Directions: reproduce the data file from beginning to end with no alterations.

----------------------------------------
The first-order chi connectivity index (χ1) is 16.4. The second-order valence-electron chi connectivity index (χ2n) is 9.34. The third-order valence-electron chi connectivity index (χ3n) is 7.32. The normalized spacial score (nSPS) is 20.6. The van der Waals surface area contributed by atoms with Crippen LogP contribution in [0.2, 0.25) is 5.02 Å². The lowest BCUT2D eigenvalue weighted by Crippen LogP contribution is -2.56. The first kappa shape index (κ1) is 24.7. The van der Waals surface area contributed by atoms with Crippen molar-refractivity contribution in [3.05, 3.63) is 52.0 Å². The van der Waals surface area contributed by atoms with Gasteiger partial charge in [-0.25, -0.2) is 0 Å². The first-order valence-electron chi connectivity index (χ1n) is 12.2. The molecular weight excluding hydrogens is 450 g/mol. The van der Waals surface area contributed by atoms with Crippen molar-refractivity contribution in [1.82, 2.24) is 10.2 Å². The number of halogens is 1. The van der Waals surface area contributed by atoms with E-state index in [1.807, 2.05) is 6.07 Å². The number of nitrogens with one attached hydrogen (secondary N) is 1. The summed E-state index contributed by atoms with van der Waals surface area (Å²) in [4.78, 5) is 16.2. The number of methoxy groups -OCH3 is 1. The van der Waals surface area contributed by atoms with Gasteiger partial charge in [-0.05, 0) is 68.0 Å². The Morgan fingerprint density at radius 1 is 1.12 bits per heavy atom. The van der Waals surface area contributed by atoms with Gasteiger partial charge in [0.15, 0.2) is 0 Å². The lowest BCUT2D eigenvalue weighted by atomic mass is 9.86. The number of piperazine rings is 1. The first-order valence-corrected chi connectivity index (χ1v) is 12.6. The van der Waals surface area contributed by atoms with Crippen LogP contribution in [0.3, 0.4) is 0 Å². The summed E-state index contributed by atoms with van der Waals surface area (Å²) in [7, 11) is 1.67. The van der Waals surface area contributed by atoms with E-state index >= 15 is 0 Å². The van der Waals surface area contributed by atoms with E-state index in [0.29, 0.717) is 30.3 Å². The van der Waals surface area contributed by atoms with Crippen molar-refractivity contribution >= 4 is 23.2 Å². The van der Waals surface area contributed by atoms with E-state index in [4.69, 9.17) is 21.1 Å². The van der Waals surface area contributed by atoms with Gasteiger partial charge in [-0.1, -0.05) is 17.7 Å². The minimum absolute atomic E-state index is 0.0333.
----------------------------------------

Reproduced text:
The first-order chi connectivity index (χ1) is 16.4. The second-order valence-electron chi connectivity index (χ2n) is 9.34. The third-order valence-electron chi connectivity index (χ3n) is 7.32. The normalized spacial score (nSPS) is 20.6. The van der Waals surface area contributed by atoms with Crippen LogP contribution in [0.2, 0.25) is 5.02 Å². The lowest BCUT2D eigenvalue weighted by Crippen LogP contribution is -2.56. The first kappa shape index (κ1) is 24.7. The van der Waals surface area contributed by atoms with Crippen molar-refractivity contribution in [3.05, 3.63) is 52.0 Å². The van der Waals surface area contributed by atoms with Gasteiger partial charge in [-0.25, -0.2) is 0 Å². The first-order valence-electron chi connectivity index (χ1n) is 12.2. The molecular weight excluding hydrogens is 450 g/mol. The van der Waals surface area contributed by atoms with Crippen molar-refractivity contribution in [1.82, 2.24) is 10.2 Å². The number of halogens is 1. The van der Waals surface area contributed by atoms with E-state index in [1.807, 2.05) is 6.07 Å². The number of nitrogens with one attached hydrogen (secondary N) is 1. The summed E-state index contributed by atoms with van der Waals surface area (Å²) in [4.78, 5) is 16.2. The number of methoxy groups -OCH3 is 1. The van der Waals surface area contributed by atoms with Gasteiger partial charge in [-0.05, 0) is 68.0 Å². The Morgan fingerprint density at radius 1 is 1.12 bits per heavy atom. The van der Waals surface area contributed by atoms with Gasteiger partial charge in [0.15, 0.2) is 0 Å². The lowest BCUT2D eigenvalue weighted by atomic mass is 9.86. The number of piperazine rings is 1. The first-order valence-corrected chi connectivity index (χ1v) is 12.6. The van der Waals surface area contributed by atoms with Crippen LogP contribution in [0.3, 0.4) is 0 Å². The summed E-state index contributed by atoms with van der Waals surface area (Å²) in [7, 11) is 1.67. The van der Waals surface area contributed by atoms with E-state index >= 15 is 0 Å². The van der Waals surface area contributed by atoms with E-state index in [0.29, 0.717) is 30.3 Å². The van der Waals surface area contributed by atoms with Crippen molar-refractivity contribution >= 4 is 23.2 Å². The van der Waals surface area contributed by atoms with E-state index in [4.69, 9.17) is 21.1 Å². The van der Waals surface area contributed by atoms with Gasteiger partial charge in [-0.1, -0.05) is 17.7 Å². The minimum absolute atomic E-state index is 0.0333.